Tivissa is an old town with a long history. It is nestled beneath the La Llena massif which when viewed from the petanca courts is both fascinating and precioso. It has a lot of historical features dating back to the Iberian period and a church within a church – that is really interesting to see. It also has some of the best petanca players.
On the Saturday we arrived to find the tables decorated with flowers and set up under canopies. The chef was busy preparing the paella with – as you can see – a happy smile. There is a definite art to making a paella, and it is usually a man who is in charge of this event. There are two types of paella here a sea food one which consists of prawns, mussels, small cockles and pieces of squid. The other is a country paella, which is mainly rabbit, chicken with sometimes pieces of pork, basically any meat that is available.
The tables were set out in a long line under awnings with a red awning to show that the ajuntament is part of the club, in the middle. It was hidden slightly by one of the trees but with a little help my wife finally got the picture she wanted. (The one of Rocca and myself didn’t show it clearly enough…)
On the tables were flowers roses, lilies and daisies which came from Ramon’s garden. In between these were placed plates of meat, crisps, olives, salads and other tid bits, a real summer celebration table. Although not shown here water, lemonade and of course wine was in plentiful supply which made for a happy, relaxing meal with friends.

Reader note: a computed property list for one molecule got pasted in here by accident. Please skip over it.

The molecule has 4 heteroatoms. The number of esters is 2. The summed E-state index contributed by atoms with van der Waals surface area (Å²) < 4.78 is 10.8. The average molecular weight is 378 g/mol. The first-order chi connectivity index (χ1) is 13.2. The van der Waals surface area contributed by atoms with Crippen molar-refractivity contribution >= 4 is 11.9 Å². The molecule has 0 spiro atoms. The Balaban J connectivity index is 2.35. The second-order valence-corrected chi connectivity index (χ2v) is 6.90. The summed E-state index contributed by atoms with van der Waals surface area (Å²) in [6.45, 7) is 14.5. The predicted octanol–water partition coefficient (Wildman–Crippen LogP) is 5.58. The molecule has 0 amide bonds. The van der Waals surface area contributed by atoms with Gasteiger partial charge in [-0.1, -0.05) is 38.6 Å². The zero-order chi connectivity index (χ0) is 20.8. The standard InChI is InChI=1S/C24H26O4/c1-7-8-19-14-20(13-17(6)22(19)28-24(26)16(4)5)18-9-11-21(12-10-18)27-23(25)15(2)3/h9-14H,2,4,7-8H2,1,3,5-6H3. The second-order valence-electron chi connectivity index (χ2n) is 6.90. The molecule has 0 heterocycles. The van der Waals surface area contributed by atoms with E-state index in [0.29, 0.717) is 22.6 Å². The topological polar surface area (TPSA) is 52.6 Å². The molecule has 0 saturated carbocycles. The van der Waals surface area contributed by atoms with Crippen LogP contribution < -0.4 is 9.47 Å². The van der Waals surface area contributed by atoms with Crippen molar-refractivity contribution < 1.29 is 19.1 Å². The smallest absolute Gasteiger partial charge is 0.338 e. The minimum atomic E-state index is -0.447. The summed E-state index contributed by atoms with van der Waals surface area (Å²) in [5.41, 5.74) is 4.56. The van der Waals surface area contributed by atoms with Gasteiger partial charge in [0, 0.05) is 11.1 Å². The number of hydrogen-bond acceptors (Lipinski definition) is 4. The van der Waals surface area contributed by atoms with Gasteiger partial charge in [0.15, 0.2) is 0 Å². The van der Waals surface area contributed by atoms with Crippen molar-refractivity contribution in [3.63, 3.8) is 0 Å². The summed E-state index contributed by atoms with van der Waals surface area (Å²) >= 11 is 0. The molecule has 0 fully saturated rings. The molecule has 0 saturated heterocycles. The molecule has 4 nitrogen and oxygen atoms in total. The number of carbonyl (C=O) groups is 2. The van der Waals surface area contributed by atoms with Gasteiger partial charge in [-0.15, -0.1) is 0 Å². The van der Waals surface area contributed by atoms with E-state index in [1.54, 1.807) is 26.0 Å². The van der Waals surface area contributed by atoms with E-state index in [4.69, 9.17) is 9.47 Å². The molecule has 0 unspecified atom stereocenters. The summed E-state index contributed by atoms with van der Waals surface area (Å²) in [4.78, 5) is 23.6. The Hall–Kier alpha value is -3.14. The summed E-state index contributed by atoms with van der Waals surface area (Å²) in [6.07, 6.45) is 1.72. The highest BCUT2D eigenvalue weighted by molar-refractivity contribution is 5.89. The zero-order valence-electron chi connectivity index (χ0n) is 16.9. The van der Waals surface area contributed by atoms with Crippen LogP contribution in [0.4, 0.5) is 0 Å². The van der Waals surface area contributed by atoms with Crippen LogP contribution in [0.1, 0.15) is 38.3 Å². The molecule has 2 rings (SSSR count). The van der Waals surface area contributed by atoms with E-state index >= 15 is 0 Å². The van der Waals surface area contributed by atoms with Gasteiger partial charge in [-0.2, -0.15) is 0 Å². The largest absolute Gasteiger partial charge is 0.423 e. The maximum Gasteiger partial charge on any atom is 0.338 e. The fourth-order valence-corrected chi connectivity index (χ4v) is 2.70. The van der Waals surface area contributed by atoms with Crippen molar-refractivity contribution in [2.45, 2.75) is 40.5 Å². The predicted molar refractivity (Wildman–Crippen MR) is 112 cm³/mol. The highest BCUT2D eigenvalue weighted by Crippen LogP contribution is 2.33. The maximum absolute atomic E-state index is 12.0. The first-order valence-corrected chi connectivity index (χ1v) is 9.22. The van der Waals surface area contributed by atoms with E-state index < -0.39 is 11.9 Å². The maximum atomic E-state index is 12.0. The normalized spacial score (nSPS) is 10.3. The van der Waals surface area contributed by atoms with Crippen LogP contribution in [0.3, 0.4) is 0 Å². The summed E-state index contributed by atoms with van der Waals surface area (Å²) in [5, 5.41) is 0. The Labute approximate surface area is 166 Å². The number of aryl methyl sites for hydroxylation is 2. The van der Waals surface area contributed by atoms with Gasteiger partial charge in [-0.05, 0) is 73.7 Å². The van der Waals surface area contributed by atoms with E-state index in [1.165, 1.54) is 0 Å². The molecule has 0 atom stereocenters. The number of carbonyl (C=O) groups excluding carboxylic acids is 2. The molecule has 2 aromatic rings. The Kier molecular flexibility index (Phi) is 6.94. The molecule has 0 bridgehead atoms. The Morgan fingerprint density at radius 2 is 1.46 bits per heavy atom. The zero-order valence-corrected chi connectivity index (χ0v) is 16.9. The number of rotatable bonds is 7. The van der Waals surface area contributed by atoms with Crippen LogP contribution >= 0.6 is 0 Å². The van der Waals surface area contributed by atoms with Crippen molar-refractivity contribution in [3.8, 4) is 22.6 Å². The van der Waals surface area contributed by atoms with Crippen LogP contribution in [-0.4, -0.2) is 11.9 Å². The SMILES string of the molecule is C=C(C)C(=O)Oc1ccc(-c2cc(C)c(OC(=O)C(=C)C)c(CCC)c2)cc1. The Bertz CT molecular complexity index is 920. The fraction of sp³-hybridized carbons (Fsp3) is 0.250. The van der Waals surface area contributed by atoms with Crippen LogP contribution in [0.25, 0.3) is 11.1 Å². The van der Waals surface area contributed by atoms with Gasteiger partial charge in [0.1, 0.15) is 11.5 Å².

This is a family club where they encourage the younger members to enjoy Petanca, and before we adults got down to some serious eating the youngsters enjoyed something to eat and drink before going to play.
This is what we were waiting for Black Rice Paella. After the photographs had been taken we sat down and tucked in. Did we enjoy it? Well just look at our smiling faces……
A big thank you to our friends at Tivissa Petanca Club for making us welcome, and letting us share in their celebrations.
© Michael Douglas Bosc
We have been sitting in the garden listening to Queen and Madness whilst watching the evening sky as bits of ash fell and our nostrils were assaulted by the stench of burning brought to us on the wind.
The sky is a pinkish grey and we cannot see down the valley there is so much smoke coming our way. This fire started yesterday afternoon and the float planes were busy flying overhead to put it out. Our friends thought – as we did – that it was ‘job done’. However as the planes and choppers can’t fly at night the fire got going again. We visited our friends this afternoon, their home over looks the valley to the next mountain range where the fire is raging, but all we could see was the smoke cloud. As we sat chatting ash brought in on the wind-driven cloud began to fall which made our eyes water and me a little uneasy. My wife’s jeans were getting covered in ash so I decided it was time to go.
And this is from a distance of over 12 kilometers.
On the way home we saw some pretty awesome sights with the smoke column looking like a tornado blocking the sun. We had to do some shopping and as we were parking the choppers returned from fire fighting and did a circuit of the supermarket as they went into land. So although there are no photos of the actual fire raging – too dangerous to get near, these distance ones show the heat as you can see it rising and the clouds are red. This fire is so out of control and although on the other side of the river – where we all hope it stays – if not and it jumps the river then God help us all. Mind you it does say there will be heavy rain tomorrow we are praying.
© Michael Douglas Bosc